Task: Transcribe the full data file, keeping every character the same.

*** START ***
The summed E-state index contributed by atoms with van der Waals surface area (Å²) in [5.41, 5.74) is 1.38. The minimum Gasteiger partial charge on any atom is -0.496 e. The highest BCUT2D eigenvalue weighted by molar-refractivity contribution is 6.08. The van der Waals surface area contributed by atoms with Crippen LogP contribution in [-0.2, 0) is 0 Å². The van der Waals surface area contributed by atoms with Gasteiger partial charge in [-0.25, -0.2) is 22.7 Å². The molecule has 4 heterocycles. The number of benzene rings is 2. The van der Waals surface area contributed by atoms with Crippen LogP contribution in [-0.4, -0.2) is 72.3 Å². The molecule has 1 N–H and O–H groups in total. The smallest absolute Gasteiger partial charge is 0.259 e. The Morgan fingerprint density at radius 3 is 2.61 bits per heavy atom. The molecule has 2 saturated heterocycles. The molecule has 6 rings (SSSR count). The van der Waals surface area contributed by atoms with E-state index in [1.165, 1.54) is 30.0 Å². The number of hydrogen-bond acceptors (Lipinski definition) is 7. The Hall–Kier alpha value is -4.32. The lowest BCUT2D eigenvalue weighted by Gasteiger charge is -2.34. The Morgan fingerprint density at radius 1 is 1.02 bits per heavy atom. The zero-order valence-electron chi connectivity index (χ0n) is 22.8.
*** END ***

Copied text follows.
The summed E-state index contributed by atoms with van der Waals surface area (Å²) in [5.41, 5.74) is 1.38. The minimum Gasteiger partial charge on any atom is -0.496 e. The highest BCUT2D eigenvalue weighted by molar-refractivity contribution is 6.08. The van der Waals surface area contributed by atoms with Crippen LogP contribution in [-0.2, 0) is 0 Å². The van der Waals surface area contributed by atoms with Gasteiger partial charge in [-0.25, -0.2) is 22.7 Å². The molecule has 4 heterocycles. The number of benzene rings is 2. The van der Waals surface area contributed by atoms with Crippen LogP contribution in [-0.4, -0.2) is 72.3 Å². The molecule has 1 N–H and O–H groups in total. The smallest absolute Gasteiger partial charge is 0.259 e. The Morgan fingerprint density at radius 3 is 2.61 bits per heavy atom. The molecule has 2 saturated heterocycles. The molecule has 6 rings (SSSR count). The van der Waals surface area contributed by atoms with E-state index in [1.165, 1.54) is 30.0 Å². The number of hydrogen-bond acceptors (Lipinski definition) is 7. The Hall–Kier alpha value is -4.32. The lowest BCUT2D eigenvalue weighted by Gasteiger charge is -2.34. The Morgan fingerprint density at radius 1 is 1.02 bits per heavy atom. The zero-order valence-electron chi connectivity index (χ0n) is 22.8.